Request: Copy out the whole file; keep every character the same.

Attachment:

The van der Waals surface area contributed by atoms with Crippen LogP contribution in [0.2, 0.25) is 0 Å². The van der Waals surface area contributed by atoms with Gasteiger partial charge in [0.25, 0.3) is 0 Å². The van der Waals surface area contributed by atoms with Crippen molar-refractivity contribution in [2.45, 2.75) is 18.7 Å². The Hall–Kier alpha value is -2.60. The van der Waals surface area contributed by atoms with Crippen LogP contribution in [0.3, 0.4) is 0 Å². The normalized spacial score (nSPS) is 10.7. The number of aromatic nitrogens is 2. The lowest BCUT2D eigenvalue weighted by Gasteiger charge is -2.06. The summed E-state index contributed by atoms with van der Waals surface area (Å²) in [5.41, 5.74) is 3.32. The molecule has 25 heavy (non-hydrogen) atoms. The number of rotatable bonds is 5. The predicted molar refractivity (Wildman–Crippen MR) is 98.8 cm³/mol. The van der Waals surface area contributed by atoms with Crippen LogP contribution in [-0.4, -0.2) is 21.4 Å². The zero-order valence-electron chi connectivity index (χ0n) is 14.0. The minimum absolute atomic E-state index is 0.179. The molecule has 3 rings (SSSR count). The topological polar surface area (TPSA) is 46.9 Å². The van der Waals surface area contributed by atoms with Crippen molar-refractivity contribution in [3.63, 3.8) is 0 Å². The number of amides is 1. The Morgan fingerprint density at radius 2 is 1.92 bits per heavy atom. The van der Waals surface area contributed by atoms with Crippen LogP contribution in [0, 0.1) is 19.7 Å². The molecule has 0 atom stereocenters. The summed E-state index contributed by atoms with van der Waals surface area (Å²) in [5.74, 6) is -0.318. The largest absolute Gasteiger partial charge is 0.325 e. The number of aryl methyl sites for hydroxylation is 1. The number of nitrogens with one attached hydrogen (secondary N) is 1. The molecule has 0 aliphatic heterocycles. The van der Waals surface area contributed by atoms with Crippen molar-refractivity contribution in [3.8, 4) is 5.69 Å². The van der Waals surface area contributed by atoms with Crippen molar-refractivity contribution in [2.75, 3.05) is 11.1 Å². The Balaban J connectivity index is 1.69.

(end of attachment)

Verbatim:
The van der Waals surface area contributed by atoms with Crippen LogP contribution in [0.2, 0.25) is 0 Å². The van der Waals surface area contributed by atoms with Gasteiger partial charge in [0.25, 0.3) is 0 Å². The van der Waals surface area contributed by atoms with Crippen molar-refractivity contribution in [2.45, 2.75) is 18.7 Å². The Hall–Kier alpha value is -2.60. The van der Waals surface area contributed by atoms with Crippen LogP contribution in [0.3, 0.4) is 0 Å². The normalized spacial score (nSPS) is 10.7. The number of aromatic nitrogens is 2. The lowest BCUT2D eigenvalue weighted by Gasteiger charge is -2.06. The summed E-state index contributed by atoms with van der Waals surface area (Å²) in [5.41, 5.74) is 3.32. The molecule has 25 heavy (non-hydrogen) atoms. The number of rotatable bonds is 5. The predicted molar refractivity (Wildman–Crippen MR) is 98.8 cm³/mol. The van der Waals surface area contributed by atoms with Crippen LogP contribution in [-0.4, -0.2) is 21.4 Å². The zero-order valence-electron chi connectivity index (χ0n) is 14.0. The minimum absolute atomic E-state index is 0.179. The molecule has 3 rings (SSSR count). The topological polar surface area (TPSA) is 46.9 Å². The van der Waals surface area contributed by atoms with Crippen molar-refractivity contribution in [3.63, 3.8) is 0 Å². The number of amides is 1. The Morgan fingerprint density at radius 2 is 1.92 bits per heavy atom. The van der Waals surface area contributed by atoms with Crippen LogP contribution in [0, 0.1) is 19.7 Å². The molecule has 0 atom stereocenters. The summed E-state index contributed by atoms with van der Waals surface area (Å²) in [5.74, 6) is -0.318. The largest absolute Gasteiger partial charge is 0.325 e. The number of aryl methyl sites for hydroxylation is 1. The number of nitrogens with one attached hydrogen (secondary N) is 1. The molecule has 0 aliphatic heterocycles. The van der Waals surface area contributed by atoms with Crippen molar-refractivity contribution in [3.8, 4) is 5.69 Å². The van der Waals surface area contributed by atoms with Crippen molar-refractivity contribution in [2.75, 3.05) is 11.1 Å². The Balaban J connectivity index is 1.69.